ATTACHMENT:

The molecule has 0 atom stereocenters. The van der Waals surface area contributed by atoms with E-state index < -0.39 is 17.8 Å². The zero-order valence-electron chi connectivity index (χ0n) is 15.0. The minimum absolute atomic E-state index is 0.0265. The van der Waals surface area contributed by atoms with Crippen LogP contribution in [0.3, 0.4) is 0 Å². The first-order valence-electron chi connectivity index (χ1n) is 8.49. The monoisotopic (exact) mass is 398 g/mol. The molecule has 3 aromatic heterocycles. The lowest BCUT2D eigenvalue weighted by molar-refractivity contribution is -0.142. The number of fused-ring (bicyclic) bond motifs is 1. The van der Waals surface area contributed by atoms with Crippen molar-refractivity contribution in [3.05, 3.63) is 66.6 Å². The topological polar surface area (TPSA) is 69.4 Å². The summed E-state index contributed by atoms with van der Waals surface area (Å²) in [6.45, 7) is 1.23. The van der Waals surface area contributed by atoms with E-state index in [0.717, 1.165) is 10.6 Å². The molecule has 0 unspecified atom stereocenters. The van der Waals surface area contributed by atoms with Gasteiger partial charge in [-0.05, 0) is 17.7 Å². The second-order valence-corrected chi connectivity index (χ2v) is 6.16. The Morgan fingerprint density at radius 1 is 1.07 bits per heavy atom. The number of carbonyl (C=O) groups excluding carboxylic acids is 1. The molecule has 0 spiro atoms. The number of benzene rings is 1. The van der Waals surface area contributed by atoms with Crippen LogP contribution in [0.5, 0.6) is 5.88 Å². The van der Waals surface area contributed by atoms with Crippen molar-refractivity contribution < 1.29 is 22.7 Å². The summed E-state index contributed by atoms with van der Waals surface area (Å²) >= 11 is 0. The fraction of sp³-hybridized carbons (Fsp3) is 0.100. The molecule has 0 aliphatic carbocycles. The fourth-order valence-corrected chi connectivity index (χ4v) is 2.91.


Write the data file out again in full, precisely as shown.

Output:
The molecule has 0 atom stereocenters. The van der Waals surface area contributed by atoms with E-state index < -0.39 is 17.8 Å². The zero-order valence-electron chi connectivity index (χ0n) is 15.0. The minimum absolute atomic E-state index is 0.0265. The van der Waals surface area contributed by atoms with Crippen LogP contribution in [0.3, 0.4) is 0 Å². The first-order valence-electron chi connectivity index (χ1n) is 8.49. The monoisotopic (exact) mass is 398 g/mol. The molecule has 3 aromatic heterocycles. The lowest BCUT2D eigenvalue weighted by molar-refractivity contribution is -0.142. The number of fused-ring (bicyclic) bond motifs is 1. The van der Waals surface area contributed by atoms with Crippen molar-refractivity contribution in [3.05, 3.63) is 66.6 Å². The topological polar surface area (TPSA) is 69.4 Å². The summed E-state index contributed by atoms with van der Waals surface area (Å²) in [6.45, 7) is 1.23. The van der Waals surface area contributed by atoms with E-state index in [0.717, 1.165) is 10.6 Å². The molecule has 0 unspecified atom stereocenters. The van der Waals surface area contributed by atoms with Gasteiger partial charge in [-0.05, 0) is 17.7 Å². The second-order valence-corrected chi connectivity index (χ2v) is 6.16. The Morgan fingerprint density at radius 1 is 1.07 bits per heavy atom. The number of carbonyl (C=O) groups excluding carboxylic acids is 1. The molecule has 0 spiro atoms. The number of benzene rings is 1. The van der Waals surface area contributed by atoms with Crippen LogP contribution in [0.5, 0.6) is 5.88 Å². The van der Waals surface area contributed by atoms with Crippen molar-refractivity contribution < 1.29 is 22.7 Å². The summed E-state index contributed by atoms with van der Waals surface area (Å²) >= 11 is 0. The fraction of sp³-hybridized carbons (Fsp3) is 0.100. The molecule has 0 aliphatic carbocycles. The fourth-order valence-corrected chi connectivity index (χ4v) is 2.91.